A good place to start with when evaluating search engine marketing (Yes, it’s SEM) is Google. Why? Because it owns 65% of the Internet audience, and 85% of all Internet users search the web before they buy something.
Google offers two basic ways to get your site noticed: organic search results and paid listings. For example when you search Google for “waikiki hotels” you get a listing of sites that Google’s secret algorythm has deemed the most relevant suggestions. You also get, on the right column of the search engine results page (SERP), and also at the top and bottom, a list of paid advertisers in the order of their willingness to bid highest for your click. The organic process can be influenced by a host of website tweaks collectively called search engine optimization (SEO); while bidding your way up the paid listing side is called pay-per-click (PPC).
The relative values of the organic lising vs the paid listing are pretty much established as about 5 to 1. In other words the ideal spot to find yourself is the number one listing on the organic search. Over 75% of people conducting a search will click on the number one organic listing. Most people trust the Google search process’s validity, and consequently discount the paid listings accordingly. That doesn’t make PPC a bad investment, but it certainly puts an emphasis on working your way up the natural listing. Being number one is ideal, being in the top five (top-of-the-fold) excellent, first page very good, and so it goes.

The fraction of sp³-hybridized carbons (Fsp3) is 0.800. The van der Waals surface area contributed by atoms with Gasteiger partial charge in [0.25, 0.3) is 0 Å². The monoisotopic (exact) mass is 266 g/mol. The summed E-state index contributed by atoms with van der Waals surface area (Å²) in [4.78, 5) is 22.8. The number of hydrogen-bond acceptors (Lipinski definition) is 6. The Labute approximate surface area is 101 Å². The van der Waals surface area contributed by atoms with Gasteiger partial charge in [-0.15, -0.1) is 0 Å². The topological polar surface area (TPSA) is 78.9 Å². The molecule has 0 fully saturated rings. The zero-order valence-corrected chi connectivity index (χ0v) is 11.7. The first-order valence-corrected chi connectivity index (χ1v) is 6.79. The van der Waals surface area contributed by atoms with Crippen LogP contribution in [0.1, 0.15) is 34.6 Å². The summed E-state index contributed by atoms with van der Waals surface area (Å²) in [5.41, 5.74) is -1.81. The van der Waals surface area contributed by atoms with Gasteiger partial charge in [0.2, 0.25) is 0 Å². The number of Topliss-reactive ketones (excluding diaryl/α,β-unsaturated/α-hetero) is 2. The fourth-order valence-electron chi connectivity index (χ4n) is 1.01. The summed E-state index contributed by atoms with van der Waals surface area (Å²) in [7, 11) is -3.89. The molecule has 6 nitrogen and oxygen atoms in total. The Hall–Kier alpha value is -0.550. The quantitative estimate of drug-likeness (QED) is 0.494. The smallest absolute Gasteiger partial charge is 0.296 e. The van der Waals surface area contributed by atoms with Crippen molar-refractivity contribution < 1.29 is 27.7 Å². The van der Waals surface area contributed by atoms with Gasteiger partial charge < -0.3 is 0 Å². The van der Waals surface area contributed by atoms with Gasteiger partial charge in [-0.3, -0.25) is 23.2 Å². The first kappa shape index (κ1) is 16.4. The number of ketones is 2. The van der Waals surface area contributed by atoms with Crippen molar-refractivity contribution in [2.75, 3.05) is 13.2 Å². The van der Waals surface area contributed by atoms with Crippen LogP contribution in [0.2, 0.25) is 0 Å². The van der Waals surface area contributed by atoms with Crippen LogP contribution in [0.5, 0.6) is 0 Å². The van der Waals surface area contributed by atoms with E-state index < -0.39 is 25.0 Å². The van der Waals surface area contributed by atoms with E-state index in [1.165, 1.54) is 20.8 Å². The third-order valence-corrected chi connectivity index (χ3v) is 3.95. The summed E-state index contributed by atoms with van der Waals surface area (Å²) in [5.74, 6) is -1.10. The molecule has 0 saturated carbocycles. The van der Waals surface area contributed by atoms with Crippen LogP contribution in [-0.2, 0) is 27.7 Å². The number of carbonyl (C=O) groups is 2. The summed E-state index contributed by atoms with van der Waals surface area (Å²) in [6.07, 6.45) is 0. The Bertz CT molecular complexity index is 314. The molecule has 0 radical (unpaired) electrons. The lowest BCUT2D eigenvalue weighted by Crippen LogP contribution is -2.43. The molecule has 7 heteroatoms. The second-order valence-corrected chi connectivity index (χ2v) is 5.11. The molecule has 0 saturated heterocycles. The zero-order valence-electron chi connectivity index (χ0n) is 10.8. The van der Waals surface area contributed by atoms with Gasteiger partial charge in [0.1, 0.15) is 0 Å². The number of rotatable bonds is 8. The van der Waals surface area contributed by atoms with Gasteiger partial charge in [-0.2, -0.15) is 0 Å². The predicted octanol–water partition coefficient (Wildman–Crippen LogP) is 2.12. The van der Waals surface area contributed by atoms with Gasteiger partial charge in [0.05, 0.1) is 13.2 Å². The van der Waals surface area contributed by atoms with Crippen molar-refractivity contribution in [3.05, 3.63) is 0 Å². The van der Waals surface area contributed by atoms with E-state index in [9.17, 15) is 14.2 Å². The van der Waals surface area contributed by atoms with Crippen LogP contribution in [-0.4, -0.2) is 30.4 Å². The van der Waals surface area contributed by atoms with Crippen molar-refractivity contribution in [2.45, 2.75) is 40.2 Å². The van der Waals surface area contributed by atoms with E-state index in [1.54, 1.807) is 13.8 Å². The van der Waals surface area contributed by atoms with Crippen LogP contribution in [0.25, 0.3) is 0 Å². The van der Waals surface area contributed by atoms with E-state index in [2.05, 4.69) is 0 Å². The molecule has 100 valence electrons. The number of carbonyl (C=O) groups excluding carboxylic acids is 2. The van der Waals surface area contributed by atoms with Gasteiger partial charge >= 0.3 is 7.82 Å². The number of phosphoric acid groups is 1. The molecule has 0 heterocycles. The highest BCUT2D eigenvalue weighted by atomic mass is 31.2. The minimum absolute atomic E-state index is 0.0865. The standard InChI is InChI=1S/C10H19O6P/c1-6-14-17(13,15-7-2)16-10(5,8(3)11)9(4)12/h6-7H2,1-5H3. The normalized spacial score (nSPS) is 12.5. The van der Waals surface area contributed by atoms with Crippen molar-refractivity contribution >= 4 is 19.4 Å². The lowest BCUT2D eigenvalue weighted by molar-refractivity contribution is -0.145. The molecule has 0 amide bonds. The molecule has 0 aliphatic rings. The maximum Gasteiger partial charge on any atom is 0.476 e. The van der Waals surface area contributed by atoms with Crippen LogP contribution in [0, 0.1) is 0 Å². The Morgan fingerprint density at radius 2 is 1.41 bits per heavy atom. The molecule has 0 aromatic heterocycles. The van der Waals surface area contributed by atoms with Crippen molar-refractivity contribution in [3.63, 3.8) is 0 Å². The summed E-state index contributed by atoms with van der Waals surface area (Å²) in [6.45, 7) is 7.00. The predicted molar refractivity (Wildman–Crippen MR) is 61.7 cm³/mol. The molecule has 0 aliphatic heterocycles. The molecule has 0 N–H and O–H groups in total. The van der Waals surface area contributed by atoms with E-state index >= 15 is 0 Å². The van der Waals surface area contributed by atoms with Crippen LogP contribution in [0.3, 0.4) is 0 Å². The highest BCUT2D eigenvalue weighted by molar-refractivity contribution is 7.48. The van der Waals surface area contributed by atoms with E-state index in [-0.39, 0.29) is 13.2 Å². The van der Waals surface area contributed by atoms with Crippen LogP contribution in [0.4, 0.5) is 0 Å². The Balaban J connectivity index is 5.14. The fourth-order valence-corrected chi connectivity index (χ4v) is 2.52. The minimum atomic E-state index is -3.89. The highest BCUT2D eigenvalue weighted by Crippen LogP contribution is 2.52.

Getting a top organic listing requires substantial commitment and professional techniques and won’t happen overnight. Experts like ThinkBigSites.com in New York are worth the money, if you want big league results. Paid listings, while less efficient in terms of cost per click, can happen fast. You spend the money and you get immediate traffic. A combination of the two works well together especially at the beginning of a concerted SEM effort, where the paid listing can work while the SEO effort builds. Both are ongoing commitments that must be maintained, evaluated and adjusted over time…they’re not one-time efforts.
It goes without saying that building web traffic is only worth paying for if your site produces convertions, leads or sales that translate to new business. If your site is broken, or business operations faulty, adding more visitors will simply make the problem worse, waste your money and even damage your brand. R Strategic can help you evaluate your overall Internet marketing program and help identify weak links.
There is no question, however, that getting your site found can make the difference between a successful online business strategy or banishment to Internet limbo.